Brett Friedman: That’s something that we’re seeing a lot, Devin, and I think are some of the more novel questions that we’re getting in this area. Really, I think, to focus on—this goes back to your point on vulnerable populations—the issues arising most in the Medicare Advantage context, and the requirement to identify how the joint venture can either directly engage in marketing or support a contracted provider partner in marketing to Medicare Advantage enrollees consistent with the long-standing Medicare Marketing Guidelines. And so, really, it’s this concept that is not new. But if the provider is contracted with the payor, and the provider is the one with the patient relationship, are they engaged in impermissible or suspect whitecoat marketing? Here, the concept of “marketing” is subject to CMS approval, so that, if the provider is engaged in marketing without CMS approval, they can get into a lot of trouble. Getting CMS approval is often onerous and administratively burdensome. Critically, the first thing to do is to ask yourself, “Is what the provider is doing marketing?” The way that “marketing” is typically defined is, “communications, materials, activities that are designed to promote enrollment in a Medicare Advantage plan.” And so, a provider can say a lot of things to a patient, even in connection with a joint venture that is not enrollment, but there’s an intent standard that is met if the marketing communications or marketing materials are intended to do really one of three things:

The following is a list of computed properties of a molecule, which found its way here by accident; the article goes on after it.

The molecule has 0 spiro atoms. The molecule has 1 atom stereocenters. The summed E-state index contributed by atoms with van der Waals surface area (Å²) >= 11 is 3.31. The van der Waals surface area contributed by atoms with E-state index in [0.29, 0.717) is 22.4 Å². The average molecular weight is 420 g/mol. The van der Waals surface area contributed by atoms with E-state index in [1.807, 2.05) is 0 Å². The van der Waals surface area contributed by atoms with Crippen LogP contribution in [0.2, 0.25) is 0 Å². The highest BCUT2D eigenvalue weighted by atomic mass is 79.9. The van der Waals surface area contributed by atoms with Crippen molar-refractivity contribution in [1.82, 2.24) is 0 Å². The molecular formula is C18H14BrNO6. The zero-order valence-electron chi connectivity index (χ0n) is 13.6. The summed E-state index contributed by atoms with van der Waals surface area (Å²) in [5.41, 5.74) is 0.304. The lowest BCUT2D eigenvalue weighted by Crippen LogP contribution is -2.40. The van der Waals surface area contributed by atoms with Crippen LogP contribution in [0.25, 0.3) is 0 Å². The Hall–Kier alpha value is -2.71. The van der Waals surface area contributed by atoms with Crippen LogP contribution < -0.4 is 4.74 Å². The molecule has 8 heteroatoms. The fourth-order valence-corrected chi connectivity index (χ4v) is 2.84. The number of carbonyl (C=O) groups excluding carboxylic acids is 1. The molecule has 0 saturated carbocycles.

1. Draw a beneficiary’s attention to a specific Medicare Advantage plan.
  2. Influence a beneficiary’s decision-making process with regard to when to select a Medicare Advantage plan (which is particularly important, especially around the open enrollment period).
  3. To influence a beneficiary’s decision to stay enrolled in a plan (so, retention-based marketing).

CMS evaluates that intent in looking at whether a communication or marketing material is providing objective information, or if it’s really intended to influence those decisions based on the nature of how the information is communicated, how it’s timed, as well as the context around which the communication is made in connection with the partnership that the provider may have with the Medicare Advantage plan.

Devin Cohen: Putting the intent to the side, there’s a second prong, right? The content standard.